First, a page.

not centrally manage _that_?



Alex Alten wrote:

Agreed, for most requirements.  Sometimes one may need to keep keys
in trusted hardware only.


The reason the TPM is used to wrap the BitLocker key is not because  
people don't want the key to be available outside of hardware -- at  
least I've never heard of that requirement going hand in hand with  
central key backup/migrate. Instead, TPM key wrapping is used so the  
early-boot checks can be enforced. I don't see how a hardware-only  
key that you can migrate to another TPM centrally is any more secure  
than keeping a key in hardware but falling back on a centrally- 
managed spare for enabling data migration.


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Ivan Krstić [EMAIL PROTECTED] | http://radian.org
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Re: New DoD encryption mandate

2007-08-19 Thread Ali, Saqib
 I still don't follow. BitLocker explicitly includes a (optionally
 file-based) recovery password. If you want central management, why
 not centrally manage _that_?

On if MS provided some way to manage them centrally. Using a encrypted
DB to manually store the keys in it, is simply not feasible.

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Re: New DoD encryption mandate

2007-08-19 Thread Ivan Krstić

On Aug 19, 2007, at 12:13 PM, Ali, Saqib wrote:


On if MS provided some way to manage them centrally. Using a encrypted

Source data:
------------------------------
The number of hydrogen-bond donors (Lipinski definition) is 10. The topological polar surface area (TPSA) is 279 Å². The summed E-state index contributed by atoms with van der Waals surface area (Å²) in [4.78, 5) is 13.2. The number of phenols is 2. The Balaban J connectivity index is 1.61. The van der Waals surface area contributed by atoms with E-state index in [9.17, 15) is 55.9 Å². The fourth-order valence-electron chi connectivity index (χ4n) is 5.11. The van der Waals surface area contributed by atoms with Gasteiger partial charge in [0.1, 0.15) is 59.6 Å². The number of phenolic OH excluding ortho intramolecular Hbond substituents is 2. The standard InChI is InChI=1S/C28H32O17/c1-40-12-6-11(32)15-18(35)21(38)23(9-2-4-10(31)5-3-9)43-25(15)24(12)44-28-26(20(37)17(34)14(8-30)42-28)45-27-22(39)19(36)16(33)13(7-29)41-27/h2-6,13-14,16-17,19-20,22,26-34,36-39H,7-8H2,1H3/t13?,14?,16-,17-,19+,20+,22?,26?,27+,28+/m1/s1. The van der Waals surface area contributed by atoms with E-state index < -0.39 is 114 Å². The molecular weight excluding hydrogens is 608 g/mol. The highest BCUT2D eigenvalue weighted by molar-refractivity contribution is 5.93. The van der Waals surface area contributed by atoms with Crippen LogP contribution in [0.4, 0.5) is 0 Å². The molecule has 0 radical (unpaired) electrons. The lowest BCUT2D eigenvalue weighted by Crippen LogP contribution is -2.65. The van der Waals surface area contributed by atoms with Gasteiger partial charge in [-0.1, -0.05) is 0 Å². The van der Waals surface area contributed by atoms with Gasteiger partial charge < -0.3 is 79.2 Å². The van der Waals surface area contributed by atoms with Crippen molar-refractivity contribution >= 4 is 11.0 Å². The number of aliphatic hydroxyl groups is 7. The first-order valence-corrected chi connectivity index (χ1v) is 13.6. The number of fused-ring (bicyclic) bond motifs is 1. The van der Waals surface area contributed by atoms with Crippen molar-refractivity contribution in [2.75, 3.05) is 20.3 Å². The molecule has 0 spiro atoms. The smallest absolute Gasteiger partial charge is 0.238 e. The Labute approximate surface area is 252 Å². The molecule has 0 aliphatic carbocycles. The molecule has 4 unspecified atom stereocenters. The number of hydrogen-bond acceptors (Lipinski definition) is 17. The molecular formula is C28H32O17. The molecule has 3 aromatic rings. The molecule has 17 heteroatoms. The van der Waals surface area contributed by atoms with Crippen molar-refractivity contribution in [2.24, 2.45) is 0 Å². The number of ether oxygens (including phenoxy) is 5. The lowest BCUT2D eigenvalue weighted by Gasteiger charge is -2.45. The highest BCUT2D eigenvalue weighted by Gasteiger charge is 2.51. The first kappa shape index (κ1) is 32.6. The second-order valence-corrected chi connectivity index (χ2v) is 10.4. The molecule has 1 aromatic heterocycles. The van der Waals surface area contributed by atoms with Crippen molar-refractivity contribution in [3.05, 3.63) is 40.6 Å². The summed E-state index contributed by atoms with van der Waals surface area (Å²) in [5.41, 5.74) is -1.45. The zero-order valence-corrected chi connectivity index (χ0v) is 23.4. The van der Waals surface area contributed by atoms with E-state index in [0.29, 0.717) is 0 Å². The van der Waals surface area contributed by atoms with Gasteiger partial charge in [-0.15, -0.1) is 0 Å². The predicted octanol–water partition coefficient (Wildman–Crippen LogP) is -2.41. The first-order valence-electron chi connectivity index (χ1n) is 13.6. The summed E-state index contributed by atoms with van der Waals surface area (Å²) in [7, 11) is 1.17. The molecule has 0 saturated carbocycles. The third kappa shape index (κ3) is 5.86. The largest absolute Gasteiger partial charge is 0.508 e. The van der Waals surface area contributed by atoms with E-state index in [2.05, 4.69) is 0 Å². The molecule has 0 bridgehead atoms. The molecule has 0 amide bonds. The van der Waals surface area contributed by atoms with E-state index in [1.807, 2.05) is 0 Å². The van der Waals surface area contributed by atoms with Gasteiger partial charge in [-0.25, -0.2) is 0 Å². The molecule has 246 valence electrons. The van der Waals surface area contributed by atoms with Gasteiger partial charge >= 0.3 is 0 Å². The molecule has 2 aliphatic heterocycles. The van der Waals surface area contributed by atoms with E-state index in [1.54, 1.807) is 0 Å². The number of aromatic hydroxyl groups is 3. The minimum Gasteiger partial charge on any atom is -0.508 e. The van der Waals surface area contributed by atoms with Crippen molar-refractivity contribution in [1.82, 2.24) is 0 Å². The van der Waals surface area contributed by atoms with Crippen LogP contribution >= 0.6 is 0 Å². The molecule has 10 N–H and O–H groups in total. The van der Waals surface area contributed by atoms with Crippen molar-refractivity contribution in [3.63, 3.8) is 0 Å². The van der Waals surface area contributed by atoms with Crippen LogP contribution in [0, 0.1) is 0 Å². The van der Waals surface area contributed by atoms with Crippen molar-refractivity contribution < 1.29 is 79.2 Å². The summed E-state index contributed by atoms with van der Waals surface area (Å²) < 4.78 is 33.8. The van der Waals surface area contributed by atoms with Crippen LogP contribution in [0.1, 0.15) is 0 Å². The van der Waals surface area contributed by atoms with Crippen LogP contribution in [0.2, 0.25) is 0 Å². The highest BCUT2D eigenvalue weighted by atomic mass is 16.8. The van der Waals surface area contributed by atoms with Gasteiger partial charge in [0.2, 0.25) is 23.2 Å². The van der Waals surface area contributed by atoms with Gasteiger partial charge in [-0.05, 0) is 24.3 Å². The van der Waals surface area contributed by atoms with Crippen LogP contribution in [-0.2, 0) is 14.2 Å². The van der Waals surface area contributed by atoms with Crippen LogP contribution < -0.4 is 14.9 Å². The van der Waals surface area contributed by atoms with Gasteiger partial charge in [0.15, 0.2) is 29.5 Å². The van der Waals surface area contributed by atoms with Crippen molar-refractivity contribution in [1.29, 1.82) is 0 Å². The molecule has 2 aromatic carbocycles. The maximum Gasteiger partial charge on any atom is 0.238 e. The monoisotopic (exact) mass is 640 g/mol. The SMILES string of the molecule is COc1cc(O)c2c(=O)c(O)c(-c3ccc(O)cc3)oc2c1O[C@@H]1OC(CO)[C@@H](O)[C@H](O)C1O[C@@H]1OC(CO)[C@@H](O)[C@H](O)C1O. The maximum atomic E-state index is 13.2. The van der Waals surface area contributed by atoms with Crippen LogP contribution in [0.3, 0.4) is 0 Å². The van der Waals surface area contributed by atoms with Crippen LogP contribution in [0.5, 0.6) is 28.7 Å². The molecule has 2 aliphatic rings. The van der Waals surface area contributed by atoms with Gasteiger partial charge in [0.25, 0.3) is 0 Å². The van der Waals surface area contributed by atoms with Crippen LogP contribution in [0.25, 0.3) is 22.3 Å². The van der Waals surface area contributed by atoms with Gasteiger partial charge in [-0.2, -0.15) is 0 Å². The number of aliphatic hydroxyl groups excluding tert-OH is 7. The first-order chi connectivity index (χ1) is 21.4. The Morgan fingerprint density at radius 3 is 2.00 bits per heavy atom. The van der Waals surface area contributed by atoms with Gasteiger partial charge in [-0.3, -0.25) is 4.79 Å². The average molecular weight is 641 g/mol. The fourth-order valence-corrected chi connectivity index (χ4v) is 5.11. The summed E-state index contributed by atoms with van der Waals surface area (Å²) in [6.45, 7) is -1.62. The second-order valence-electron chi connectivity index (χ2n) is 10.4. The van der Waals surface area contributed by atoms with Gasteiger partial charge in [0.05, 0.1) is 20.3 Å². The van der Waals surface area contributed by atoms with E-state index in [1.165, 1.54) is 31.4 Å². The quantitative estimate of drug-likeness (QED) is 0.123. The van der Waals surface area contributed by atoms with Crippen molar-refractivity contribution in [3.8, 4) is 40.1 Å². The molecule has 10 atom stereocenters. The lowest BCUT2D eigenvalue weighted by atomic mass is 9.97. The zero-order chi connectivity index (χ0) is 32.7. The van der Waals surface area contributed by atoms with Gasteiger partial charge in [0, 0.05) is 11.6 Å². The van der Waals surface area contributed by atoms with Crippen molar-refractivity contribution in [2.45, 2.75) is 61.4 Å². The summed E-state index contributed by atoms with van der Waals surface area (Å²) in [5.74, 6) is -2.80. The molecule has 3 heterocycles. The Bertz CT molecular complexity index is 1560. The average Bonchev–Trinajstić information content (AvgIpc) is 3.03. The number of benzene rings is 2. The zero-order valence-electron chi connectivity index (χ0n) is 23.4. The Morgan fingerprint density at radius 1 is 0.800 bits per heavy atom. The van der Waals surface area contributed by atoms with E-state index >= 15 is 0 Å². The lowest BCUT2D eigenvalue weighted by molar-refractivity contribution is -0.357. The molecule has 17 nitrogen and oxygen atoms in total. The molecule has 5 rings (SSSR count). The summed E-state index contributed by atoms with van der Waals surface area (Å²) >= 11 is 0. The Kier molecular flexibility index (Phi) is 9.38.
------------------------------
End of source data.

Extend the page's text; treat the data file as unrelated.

DB to manually store the keys in it, is simply not feasible.


Your argument just went from TPMs are bad for volume encryption with  
BitLocker because they can't be centrally managed to Microsoft  
should provide tools to centrally manage key recovery files because I  
find doing it myself too hard. Which are you actually arguing? I've  
tried to show you that the first argument is _wrong_; the second  
argument has nothing to do with TPMs. You have a choice when it comes  
to how you approach the recovery keyfile problem. You can build tools  
for it, or any company that perceives a market need can do so.


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Ivan Krstić [EMAIL PROTECTED] | http://radian.org
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Re: New DoD encryption mandate

2007-08-17 Thread Ivan Krstić

On Aug 16, 2007, at 8:30 AM, Ali, Saqib wrote:

The other problem is that it lacks any centralized management. If you
are letting TPM manage your Bitlocker keys you still need a TPM
management suite with key backup/restore/transfer/migrate capabilities
in case your computer goes bad.


How so? If your computer goes bad, you need a *backup*. That's  
entirely orthogonal to the drive encryption problem. Bitlocker uses  
the TPM to provide assurance that your drive -- really, volume -- is